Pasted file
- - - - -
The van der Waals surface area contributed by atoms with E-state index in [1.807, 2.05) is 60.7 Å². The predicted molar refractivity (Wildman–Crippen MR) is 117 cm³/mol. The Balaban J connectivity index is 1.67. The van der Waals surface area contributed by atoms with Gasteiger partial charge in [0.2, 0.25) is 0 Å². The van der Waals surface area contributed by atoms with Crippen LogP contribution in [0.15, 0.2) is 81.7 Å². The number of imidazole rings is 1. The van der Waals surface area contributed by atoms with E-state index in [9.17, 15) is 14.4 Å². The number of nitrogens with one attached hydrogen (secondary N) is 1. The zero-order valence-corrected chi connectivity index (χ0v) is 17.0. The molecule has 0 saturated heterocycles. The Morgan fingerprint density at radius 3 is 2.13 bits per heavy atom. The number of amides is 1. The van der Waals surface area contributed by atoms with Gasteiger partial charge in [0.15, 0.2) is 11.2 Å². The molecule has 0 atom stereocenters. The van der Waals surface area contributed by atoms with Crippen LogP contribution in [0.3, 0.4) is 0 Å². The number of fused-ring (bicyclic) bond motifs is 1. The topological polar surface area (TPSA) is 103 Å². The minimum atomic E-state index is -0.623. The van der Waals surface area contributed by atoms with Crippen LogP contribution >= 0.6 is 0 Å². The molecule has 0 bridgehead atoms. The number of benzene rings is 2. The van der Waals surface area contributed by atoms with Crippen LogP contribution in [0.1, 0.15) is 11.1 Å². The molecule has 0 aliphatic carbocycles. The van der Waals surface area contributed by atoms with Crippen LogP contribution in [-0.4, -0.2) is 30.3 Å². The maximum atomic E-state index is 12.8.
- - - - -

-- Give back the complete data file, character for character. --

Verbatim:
The van der Waals surface area contributed by atoms with E-state index in [1.807, 2.05) is 60.7 Å². The predicted molar refractivity (Wildman–Crippen MR) is 117 cm³/mol. The Balaban J connectivity index is 1.67. The van der Waals surface area contributed by atoms with Gasteiger partial charge in [0.2, 0.25) is 0 Å². The van der Waals surface area contributed by atoms with Crippen LogP contribution in [0.15, 0.2) is 81.7 Å². The number of imidazole rings is 1. The van der Waals surface area contributed by atoms with E-state index in [9.17, 15) is 14.4 Å². The number of nitrogens with one attached hydrogen (secondary N) is 1. The zero-order valence-corrected chi connectivity index (χ0v) is 17.0. The molecule has 0 saturated heterocycles. The Morgan fingerprint density at radius 3 is 2.13 bits per heavy atom. The number of amides is 1. The van der Waals surface area contributed by atoms with Gasteiger partial charge in [0.15, 0.2) is 11.2 Å². The molecule has 0 atom stereocenters. The van der Waals surface area contributed by atoms with Crippen LogP contribution in [0.3, 0.4) is 0 Å². The number of fused-ring (bicyclic) bond motifs is 1. The topological polar surface area (TPSA) is 103 Å². The minimum atomic E-state index is -0.623. The van der Waals surface area contributed by atoms with Crippen LogP contribution >= 0.6 is 0 Å². The molecule has 0 bridgehead atoms. The number of benzene rings is 2. The van der Waals surface area contributed by atoms with Crippen LogP contribution in [0.1, 0.15) is 11.1 Å². The molecule has 0 aliphatic carbocycles. The van der Waals surface area contributed by atoms with Crippen LogP contribution in [-0.4, -0.2) is 30.3 Å². The maximum atomic E-state index is 12.8.